10. Compressible stability of growing boundary layers using parabolized stability equations

    Science.gov (United States)

    Chang, Chau-Lyan; Malik, Mujeeb R.; Erlebacher, Gordon; Hussaini, M. Y.

    1991-01-01

    The parabolized stability equation (PSE) approach is employed to study linear and nonlinear compressible stability with an eye to providing a capability for boundary-layer transition prediction in both 'quiet' and 'disturbed' environments. The governing compressible stability equations are solved by a rational parabolizing approximation in the streamwise direction. Nonparallel flow effects are studied for both the first- and second-mode disturbances. For oblique waves of the first-mode type, the departure from the parallel results is more pronounced as compared to that for the two-dimensional waves. Results for the Mach 4.5 case show that flow nonparallelism has more influence on the first mode than on the second. The disturbance growth rate is shown to be a strong function of the wall-normal distance due to either flow nonparallelism or nonlinear interactions. The subharmonic and fundamental types of breakdown are found to be similar to the ones in incompressible boundary layers.

  11. High beta and second stability region transport and stability analysis

    International Nuclear Information System (INIS)

    1990-01-01

    This document summarizes progress made on the research of high beta and second region transport and stability. In the area second stability region studies we report on an investigation of the possibility of second region access in the center of TFTR ''supershots.'' The instabilities found may coincide with experimental observation. Significant progress has been made on the resistive stability properties of high beta poloidal ''supershot'' discharges. For these studies profiles were taken from the TRANSP transport analysis code which analyzes experimental data. Invoking flattening of the pressure profile on mode rational surfaces causes tearing modes to persist into the experimental range of interest. Further, the experimental observation of the modes seems to be consistent with the predictions of the MHD model. In addition, code development in several areas has proceeded

  12. Matlab Stability and Control Toolbox: Trim and Static Stability Module

    Science.gov (United States)

    Crespo, Luis G.; Kenny, Sean P.

    2006-01-01

    This paper presents the technical background of the Trim and Static module of the Matlab Stability and Control Toolbox. This module performs a low-fidelity stability and control assessment of an aircraft model for a set of flight critical conditions. This is attained by determining if the control authority available for trim is sufficient and if the static stability characteristics are adequate. These conditions can be selected from a prescribed set or can be specified to meet particular requirements. The prescribed set of conditions includes horizontal flight, take-off rotation, landing flare, steady roll, steady turn and pull-up/ push-over flight, for which several operating conditions can be specified. A mathematical model was developed allowing for six-dimensional trim, adjustable inertial properties, asymmetric vehicle layouts, arbitrary number of engines, multi-axial thrust vectoring, engine(s)-out conditions, crosswind and gyroscopic effects.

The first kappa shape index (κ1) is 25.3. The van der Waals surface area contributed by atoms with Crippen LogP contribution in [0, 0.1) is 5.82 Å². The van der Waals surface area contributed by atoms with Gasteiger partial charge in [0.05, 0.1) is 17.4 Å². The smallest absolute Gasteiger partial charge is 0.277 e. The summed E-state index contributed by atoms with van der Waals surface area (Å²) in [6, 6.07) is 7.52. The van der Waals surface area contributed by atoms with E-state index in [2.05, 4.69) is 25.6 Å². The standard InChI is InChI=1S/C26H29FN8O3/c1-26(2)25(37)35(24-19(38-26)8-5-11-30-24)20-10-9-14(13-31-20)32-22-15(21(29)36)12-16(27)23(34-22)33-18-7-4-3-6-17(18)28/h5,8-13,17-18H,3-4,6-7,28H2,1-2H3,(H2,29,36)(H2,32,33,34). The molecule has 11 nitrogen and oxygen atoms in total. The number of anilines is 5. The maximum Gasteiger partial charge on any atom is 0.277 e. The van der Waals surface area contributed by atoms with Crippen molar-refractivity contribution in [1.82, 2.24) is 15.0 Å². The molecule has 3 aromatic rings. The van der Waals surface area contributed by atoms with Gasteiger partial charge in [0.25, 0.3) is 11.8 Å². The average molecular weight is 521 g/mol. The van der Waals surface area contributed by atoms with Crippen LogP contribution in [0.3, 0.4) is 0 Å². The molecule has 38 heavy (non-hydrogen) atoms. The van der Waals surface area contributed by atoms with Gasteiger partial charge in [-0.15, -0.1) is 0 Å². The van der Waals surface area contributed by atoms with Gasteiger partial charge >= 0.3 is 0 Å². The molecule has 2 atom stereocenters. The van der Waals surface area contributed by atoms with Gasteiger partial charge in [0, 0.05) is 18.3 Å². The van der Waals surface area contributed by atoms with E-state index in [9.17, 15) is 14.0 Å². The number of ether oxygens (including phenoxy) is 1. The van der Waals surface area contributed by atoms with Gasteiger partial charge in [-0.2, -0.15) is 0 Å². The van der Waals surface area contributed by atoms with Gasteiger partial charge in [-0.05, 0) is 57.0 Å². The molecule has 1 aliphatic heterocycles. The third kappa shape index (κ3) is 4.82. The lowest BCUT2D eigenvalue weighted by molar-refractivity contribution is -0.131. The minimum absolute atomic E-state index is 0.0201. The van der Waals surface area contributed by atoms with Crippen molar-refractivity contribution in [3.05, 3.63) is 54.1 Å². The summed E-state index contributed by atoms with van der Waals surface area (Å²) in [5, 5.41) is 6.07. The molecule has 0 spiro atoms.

13. Stability Analysis and Stabilization of Miduk Heap Leaching Structure, Iran

    Directory of Open Access Journals (Sweden)

    Mehdi Amini

    2013-06-01

    Full Text Available To construct copper heap leaching structures, a stepped heap of ore is placed over an isolated sloping surface and then washed with sulphuric acid. The isolated bed of such a heap consists of some natural and geosynthetic layers. Shear strength parameters between these layers are low, so they form the possible sliding surfaces of the heaps. Economic and environmental considerations call for studying such slides. In this study, firstly, results of the laboratory tests carried on the materials of the heap leaching structures bed are presented. Then, the instability mechanisms of such structures are investigated and proper approaches are summarized for their stabilization. Finally, stability of the Miduk copper heap is evaluated as a case history, and appropriate approaches and their effects are discussed for its stabilization.

  14. Political stability in conditions of overtaking modernisation: challenges and reference points

    Directory of Open Access Journals (Sweden)

    M. K. Mantashyan

    2017-07-01

    To sum up, compensatory mechanisms of the political stability in conditions of the ongoing modernization should accelerate the development of civil society within the absence of a stable and adaptive political community. Challenges to political stability should be compensated by creativity and optimality of the authorities’ activities. Prospects for further consideration of problems, being raised in this paper, are as following: to determine the socio-cultural constraints of the institutional adaptability of the political system.

  15. Can the UN Stabilize Mali? Towards a UN Stabilization Doctrine?

    Directory of Open Access Journals (Sweden)

    Arthur Boutellis

    2015-06-01